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REMINDER: Whistleblower Brook Jackson Says Pfizer ‘Falsified and Fabricated’ Data Re: Its COVID ‘Vaccine’ Trials; Unblinded Patients and Doctors; Did Not Dutifully Report Adverse Events


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Here is a montage of interviews with Pfizer whistleblower Brook Jackson, who is in the midst of suing the pharma giant under the federal False Claims Act. Jackson, a former regional director for Pfizer subcontractor Ventavia, says that three of Pfizer’s COVID-19 “vaccine” trial sites in Texas committed “fraud” during the clinical trials: including by “fabricating and [falsifying] data,” not obtaining informed consent from some participants, not reporting adverse events in a timely manner (or at all), and unblinding both participants and clinical staff.


Although it’s easy to get caught up in the “theoretical” aspects of the COVID-19 “vaccines”—e.g. guessing at what the spike protein does to the body based on research or presuming what the injections do based on patents—it’s critical to focus first on real, tangible data and testimonials for accurate insights. One such real, concrete piece of evidence people should keep in mind is whistleblower Brook Jackson’s verifiable claims that Ventavia, a Pfizer subcontractor partially responsible for trialing the pharma giant’s COVID “vaccine,” committed “fraud” during the clinical trials by “fabricating and [falsifying] data,” not reporting adverse events, unblinding both participants and clinicians, and committing a bevy of other Good Clinical Practices (GCP) violations.

In the video above posted to Rumble by Tim Truth we have a montage of some of the interviews Jackson has done since blowing the whistle on Ventavia and Pfizer. In the interviews Jackson—who’s in the midst of suing Pfizer—describes the careless and seemingly criminal activity she witnessed while working as a regional director in Texas during 2020.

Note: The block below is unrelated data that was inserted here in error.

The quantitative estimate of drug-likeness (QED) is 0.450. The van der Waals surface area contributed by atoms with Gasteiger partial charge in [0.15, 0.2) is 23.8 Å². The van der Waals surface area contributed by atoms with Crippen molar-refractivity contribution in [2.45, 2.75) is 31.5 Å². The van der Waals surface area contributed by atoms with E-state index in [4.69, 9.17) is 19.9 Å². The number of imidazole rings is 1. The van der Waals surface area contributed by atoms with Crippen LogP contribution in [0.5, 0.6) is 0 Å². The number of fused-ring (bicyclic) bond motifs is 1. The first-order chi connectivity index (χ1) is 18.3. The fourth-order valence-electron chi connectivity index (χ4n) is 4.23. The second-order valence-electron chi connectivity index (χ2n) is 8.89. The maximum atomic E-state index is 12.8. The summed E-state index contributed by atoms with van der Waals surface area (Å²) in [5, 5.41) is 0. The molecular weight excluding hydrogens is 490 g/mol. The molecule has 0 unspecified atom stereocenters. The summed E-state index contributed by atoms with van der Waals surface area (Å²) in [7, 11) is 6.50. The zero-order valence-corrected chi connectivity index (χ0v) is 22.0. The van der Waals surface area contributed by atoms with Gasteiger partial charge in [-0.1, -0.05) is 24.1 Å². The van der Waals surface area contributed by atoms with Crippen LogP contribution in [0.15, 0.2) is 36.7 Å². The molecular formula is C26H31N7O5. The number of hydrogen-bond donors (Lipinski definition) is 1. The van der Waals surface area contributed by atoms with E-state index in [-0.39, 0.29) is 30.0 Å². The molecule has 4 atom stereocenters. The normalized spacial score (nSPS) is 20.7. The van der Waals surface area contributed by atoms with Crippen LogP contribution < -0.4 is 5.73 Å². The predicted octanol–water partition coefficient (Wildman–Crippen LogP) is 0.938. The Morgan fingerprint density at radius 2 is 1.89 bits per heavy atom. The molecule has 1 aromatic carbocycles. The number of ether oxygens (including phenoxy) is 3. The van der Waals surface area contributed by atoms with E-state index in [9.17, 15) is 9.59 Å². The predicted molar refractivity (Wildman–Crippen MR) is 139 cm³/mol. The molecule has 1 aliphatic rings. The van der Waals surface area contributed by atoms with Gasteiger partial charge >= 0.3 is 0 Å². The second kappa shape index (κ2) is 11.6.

“Every single day I spoke to managers about what we were finding,” Jackson says in the first interview in the montage. She notes she observed Ventavia demonstrate “fabrication and falsification of data” as well as “fraud in some instances.”

Regarding the proper acquirement of informed consent forms from trial participants, Jackson says “in some cases I was finding… the patient signature was missing, the date was missing, [and] sometimes… [both] the signature and date was missing.” Jackson even notes that falsifying participant signatures “was something that Ventavia staff was doing” and that “three different Ventavia employees… had disciplinary action… for fabricating and falsifying data” regarding informed consent forms. Jackson adds Ventavia “was aware [of this behavior]” and makes clear that They knew.”

There was also sloppy reporting—or sometimes a lack of reporting—of adverse events amongst the participant population. Jackson notes there was “one instance where a patient had a severe adverse event that was not reported or followed up on in 11 days, [even though it was] required by [Pfizer’s] protocol and the institutional review boards… [to] report [within]… 24 hours.” Jackson also says there were adverse events that were not reported at all, in part due to an unclear understanding of Pfizer’s protocol by Ventavia employees.